Did I mention the exhaustion? So tired I can’t keep my eyes open, but often not sleepy enough to sleep. I’m not sure if it’s this that’s ruining my concentration, or early onset chemobrain. I’ve tried knitting on a hat I’ve had in the works, and keep messing it up. What the chemobrain doesn’t impact, the peripheral neuropathy does (thanks to adding in the Avastin this past week).

So, there, I ended up whining about more than I’d intended. I’m hoping that the weather is going to warm up some this week so maybe I can go lay in the backyard in the sun for a bit. I’m bored, mostly because I don’t have the focus or stamina to read, knit, bead, play games, etc. I still hold that, if I were retired, and without having to endure treatment of any kind, that I wouldn’t be bored at all. And indeed, when I’m working on a piece of knitting, or reading, or stumbling down to the mailbox, I’m not bored. It’s all the time that I spend unable to do any of these things that I am bored. Sadly, even sleeping is only good for a couple hours at a time. And it’s really bad when I am awake at night. Then I can’t even pester Brian.

I have been watching some movies, recently. I finally watched “The Perfect Storm” and “The Shipping News”, and rewatched “A Midsummer Night’s Sex Comedy” by Woody Allen. Bless you, Netflix!

29
Mar
10

Chemo #1 – It took two nurses to hold me down. . .

Which sounds a lot worse than it was.

Due to having had two previous ports in the same spot on the right-hand side of my chest, the surgeon decided not to even try to put one on that side, which left her with the *left* side of my chest (just checking, really, that *I* can still get it right – I feel incipient chemo brain slithering through my grey matter, and yes, in this case, left *is* right!).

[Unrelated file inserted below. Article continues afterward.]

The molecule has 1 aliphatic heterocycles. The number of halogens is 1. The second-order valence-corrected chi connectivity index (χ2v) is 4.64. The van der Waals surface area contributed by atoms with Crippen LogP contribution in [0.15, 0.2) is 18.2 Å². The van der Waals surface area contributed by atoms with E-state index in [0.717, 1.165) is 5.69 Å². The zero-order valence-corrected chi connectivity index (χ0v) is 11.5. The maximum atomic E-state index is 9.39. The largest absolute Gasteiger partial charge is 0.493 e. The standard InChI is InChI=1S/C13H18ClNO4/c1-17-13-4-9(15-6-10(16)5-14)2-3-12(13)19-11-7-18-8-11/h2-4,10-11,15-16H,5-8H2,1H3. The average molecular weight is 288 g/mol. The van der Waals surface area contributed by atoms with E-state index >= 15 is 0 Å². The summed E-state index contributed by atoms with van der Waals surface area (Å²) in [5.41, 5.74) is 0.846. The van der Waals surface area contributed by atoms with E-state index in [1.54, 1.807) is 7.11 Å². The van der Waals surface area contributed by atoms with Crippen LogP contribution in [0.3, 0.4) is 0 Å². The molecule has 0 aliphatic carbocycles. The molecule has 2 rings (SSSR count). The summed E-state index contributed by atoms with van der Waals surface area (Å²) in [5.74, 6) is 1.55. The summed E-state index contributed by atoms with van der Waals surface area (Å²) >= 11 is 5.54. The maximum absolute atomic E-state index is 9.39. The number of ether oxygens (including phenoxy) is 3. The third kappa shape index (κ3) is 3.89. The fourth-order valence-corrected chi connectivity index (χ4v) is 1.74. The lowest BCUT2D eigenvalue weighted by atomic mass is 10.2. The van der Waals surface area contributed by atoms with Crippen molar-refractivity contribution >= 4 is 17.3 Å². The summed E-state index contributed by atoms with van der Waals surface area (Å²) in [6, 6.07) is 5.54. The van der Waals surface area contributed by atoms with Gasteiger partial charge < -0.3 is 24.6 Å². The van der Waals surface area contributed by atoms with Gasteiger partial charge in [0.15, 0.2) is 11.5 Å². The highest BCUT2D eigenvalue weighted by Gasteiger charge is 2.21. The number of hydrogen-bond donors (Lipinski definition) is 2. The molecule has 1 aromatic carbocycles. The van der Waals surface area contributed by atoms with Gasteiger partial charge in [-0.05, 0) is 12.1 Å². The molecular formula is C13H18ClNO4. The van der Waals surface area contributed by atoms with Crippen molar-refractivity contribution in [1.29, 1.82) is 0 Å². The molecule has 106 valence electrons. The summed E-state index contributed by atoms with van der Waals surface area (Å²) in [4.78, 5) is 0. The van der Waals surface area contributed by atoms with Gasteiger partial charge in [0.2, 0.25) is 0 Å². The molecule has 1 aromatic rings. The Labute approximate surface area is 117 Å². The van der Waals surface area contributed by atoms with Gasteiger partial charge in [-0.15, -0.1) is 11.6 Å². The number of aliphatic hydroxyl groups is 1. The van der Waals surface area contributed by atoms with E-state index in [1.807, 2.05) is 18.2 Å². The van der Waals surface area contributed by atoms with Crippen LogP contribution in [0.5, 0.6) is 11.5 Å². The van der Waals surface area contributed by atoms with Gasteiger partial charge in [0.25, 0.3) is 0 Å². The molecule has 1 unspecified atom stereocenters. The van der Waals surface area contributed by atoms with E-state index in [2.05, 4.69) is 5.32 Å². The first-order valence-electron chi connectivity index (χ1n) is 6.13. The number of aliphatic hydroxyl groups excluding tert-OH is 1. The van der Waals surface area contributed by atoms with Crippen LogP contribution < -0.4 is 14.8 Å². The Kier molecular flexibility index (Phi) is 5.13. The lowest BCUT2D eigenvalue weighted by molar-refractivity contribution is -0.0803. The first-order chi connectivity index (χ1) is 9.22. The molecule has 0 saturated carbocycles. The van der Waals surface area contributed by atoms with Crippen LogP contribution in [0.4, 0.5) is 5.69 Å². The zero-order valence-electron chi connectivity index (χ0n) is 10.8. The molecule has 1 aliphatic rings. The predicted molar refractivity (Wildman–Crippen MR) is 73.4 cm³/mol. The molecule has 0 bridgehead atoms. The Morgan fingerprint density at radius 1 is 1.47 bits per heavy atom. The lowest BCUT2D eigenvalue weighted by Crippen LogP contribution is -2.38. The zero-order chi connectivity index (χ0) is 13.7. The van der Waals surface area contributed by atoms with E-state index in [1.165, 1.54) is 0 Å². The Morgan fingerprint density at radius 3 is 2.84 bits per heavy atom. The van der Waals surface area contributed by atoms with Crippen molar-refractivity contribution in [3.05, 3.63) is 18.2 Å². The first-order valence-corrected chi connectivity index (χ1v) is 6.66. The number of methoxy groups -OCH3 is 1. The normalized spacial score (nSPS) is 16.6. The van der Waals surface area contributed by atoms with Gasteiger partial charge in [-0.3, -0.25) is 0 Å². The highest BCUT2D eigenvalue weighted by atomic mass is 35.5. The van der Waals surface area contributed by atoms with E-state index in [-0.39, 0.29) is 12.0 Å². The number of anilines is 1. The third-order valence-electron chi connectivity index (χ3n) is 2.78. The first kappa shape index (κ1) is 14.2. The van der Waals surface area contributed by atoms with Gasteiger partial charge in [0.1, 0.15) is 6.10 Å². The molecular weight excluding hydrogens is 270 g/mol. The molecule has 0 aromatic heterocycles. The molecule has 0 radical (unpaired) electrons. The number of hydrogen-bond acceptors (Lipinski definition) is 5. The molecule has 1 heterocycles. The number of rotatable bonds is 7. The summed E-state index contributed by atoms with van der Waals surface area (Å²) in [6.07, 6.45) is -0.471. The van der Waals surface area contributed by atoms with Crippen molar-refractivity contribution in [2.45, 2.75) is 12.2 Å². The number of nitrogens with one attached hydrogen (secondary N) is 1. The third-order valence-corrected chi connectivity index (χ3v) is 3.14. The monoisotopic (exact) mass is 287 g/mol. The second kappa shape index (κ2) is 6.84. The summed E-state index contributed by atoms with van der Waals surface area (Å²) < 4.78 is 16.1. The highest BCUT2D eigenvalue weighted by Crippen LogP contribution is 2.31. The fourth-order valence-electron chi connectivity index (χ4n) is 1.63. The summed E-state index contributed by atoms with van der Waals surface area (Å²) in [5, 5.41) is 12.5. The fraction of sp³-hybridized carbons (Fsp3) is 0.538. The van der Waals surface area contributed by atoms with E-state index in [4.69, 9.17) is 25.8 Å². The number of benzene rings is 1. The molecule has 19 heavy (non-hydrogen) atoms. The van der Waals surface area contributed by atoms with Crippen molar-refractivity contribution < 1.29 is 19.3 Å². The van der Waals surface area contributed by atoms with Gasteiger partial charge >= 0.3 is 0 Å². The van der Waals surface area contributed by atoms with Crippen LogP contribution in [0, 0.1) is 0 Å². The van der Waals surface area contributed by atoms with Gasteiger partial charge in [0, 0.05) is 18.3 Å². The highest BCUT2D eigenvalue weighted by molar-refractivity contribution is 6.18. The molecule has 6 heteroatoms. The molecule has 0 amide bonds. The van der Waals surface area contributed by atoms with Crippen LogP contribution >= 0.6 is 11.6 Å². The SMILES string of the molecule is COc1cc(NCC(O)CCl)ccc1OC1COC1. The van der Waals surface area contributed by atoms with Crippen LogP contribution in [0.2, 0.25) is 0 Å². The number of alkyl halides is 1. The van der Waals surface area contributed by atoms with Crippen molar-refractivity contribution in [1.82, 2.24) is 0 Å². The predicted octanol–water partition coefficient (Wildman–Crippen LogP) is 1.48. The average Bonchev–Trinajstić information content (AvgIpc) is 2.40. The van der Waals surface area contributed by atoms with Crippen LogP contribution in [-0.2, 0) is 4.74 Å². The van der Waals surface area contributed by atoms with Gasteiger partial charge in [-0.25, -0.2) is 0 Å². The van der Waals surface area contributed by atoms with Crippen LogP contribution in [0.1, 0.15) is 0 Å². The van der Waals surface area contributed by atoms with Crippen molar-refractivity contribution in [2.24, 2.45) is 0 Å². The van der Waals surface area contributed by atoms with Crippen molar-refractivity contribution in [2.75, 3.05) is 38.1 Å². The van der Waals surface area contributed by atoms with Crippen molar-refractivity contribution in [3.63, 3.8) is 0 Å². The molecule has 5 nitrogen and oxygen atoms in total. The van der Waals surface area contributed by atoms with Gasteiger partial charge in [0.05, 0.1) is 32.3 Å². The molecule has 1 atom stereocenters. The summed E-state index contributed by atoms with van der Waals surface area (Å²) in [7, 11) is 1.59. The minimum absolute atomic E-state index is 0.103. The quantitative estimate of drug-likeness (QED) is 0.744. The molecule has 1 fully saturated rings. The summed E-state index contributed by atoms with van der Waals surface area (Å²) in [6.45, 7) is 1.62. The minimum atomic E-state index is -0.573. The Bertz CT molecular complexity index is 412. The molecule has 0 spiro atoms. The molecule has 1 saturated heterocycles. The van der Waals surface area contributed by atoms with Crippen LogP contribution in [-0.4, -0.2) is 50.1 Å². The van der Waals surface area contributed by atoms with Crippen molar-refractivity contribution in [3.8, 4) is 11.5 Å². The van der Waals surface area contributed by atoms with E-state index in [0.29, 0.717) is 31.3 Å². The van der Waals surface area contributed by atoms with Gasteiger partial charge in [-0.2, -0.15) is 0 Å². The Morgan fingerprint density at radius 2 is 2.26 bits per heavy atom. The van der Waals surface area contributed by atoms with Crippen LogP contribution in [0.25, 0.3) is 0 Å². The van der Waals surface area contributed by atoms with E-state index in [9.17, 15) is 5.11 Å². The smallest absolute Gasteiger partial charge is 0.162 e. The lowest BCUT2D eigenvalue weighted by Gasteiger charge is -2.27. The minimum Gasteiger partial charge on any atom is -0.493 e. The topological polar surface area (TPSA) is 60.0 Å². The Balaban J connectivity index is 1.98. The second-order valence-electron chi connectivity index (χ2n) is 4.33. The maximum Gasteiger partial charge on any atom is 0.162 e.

Because of the additional lumpectomies/chest excisions on the left side when I had my recurrence, there’s a lot of scar tissue on the left side also, so she had to place it up and back towards my armpit. Being in this highly inaccessible tube (anyone who gets that reference is my geek-god (or maybe freak-god) – I can only think of one for sure, and another two possibles. . .), it was very difficult for the nurse to access the port. Plus there was edema built up around it, so Ll & R. dragged the chair out into the middle of the infusion floor, had me lie back on the recliner, and R. held down the tissue around the port while Ll. accessed it. After the chemo was all over with, R. managed to get a lot of the excess fluid out of the area, so not only will it be easier to get to this Friday, but it has also made it easier to sleep on my left side.

Saturday was actually pretty manageable – we went out to celebrate our 13-year anniversary at The Melting Pot (what? melted cheese, melted chocolate, does it get any better?).

Saturday night, though, I went to bed at 10:00 p.m., climbed out of bed at 1:00 p.m. Sunday, slumped down to make some coffee and sit in my recliner, and after about 3 sips of coffee, fell back asleep for another 3 hours.

And my hair hurts.